THE ORDINARILY energetic boy in the back seat of the car had gone strangely quiet. It seemed odd to Team Comcast "AAA" Youth Hockey Club coach Keith Primeau, who was driving some players back from a game one Sunday a few years ago. The boy - Nicholas Bohatiuk - was then 11 years old, on the opposing team and in his initial year of contact hockey. Play had stopped when suddenly a rival player came up from behind and plowed into him as he stood at the blue line.
Bohatiuk never saw it coming.
He got up and continued playing, but started feeling woozy.
The next day, his father, Dr. Alexander N. Bohatiuk, received a phone call at work: Nicholas went out for recess and began vomiting.
"I remember it like it was yesterday, because we could not believe what had just happened," Dr. Bohatiuk said of what he called "a dirty hit."
"So we had to shut Nicholas down for 2 weeks. He came back and was fine."
The young player had suffered a concussion. Although we have come to think of concussions as a byproduct of pro or collegiate sports, it is also an especially alarming concern for youth-league players, whose brains are still in a stage of development. But it has not been until recently that adults have stepped forward to address it, with the passage of legislation last spring in Washington state that prohibits young players who show any signs of concussion from participating in sports unless they receive clearance from a doctor. The NFL just last week also began running 30-second public service announcements addressing the issue of concussions.
Such forward-thinking efforts have been embraced by the Team Comcast "AAA" Youth Hockey Club, which has received funding from The Children's Hospital of Philadelphia to develop and conduct a concusssion-management program. In an effort to promote concussion awareness among coaches, players and parents, players 11 years old and above received neurocognitive testing, the aim of which is to provide a baseline for athletes to safely play again in the aftermath of a head injury. More than 120 players participated in the "ImPACT" neurocognitive test, which was administered at The Children's Hospital of Philadelphia Care Network's Specialty Care Center in Voorhees, N.J.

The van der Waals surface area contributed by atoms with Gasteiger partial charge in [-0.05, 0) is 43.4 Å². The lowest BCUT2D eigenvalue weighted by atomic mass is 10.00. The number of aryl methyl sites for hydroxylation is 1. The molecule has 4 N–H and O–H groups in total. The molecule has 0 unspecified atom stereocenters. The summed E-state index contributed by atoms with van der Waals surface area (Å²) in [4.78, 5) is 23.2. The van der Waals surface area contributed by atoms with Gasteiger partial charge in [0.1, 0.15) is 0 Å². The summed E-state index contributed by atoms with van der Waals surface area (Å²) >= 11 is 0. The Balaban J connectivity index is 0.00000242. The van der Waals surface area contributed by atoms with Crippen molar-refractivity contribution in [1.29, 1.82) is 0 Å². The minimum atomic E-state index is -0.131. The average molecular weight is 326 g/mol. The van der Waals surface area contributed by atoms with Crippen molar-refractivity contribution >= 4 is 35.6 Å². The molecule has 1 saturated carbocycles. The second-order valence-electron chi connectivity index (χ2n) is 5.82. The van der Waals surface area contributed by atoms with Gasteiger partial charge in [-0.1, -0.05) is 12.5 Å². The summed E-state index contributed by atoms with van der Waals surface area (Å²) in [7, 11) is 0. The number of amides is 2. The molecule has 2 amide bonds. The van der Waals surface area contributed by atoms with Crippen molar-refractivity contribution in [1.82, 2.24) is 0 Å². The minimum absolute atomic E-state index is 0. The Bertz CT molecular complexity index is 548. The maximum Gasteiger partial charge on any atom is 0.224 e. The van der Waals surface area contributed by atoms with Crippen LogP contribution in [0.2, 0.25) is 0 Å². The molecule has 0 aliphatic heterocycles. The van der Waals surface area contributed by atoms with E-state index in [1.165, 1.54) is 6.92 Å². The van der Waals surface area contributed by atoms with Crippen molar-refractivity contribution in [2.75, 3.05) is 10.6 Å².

Primeau characterizes the program as "cutting edge."
"I think it is revolutionary," said Primeau, the former Flyers star whose own career was prematurely ended by a series of concussions. "I find it very comforting to know that a boy has been tested and I have information to fall back on when I have to decide if a player can play again."
Given his personal experience with concussions, Primeau has been especially circumspect when it comes to handling them. As the coach on the opposing team that Sunday, he remembers the incident that involved Nicholas Bohatiuk, and says now: "For a child to become nauseous and throw up at school is a severe case." Generally, he says the symptoms he has observed in youth-league players have tended to be less acute. But whenever he has had a doubt, Primeau has erred on the side of caution, such as the day he sat down a player who ended up having only a sinus infection.
Would he have done it differently if he had not had his own problems with concussions?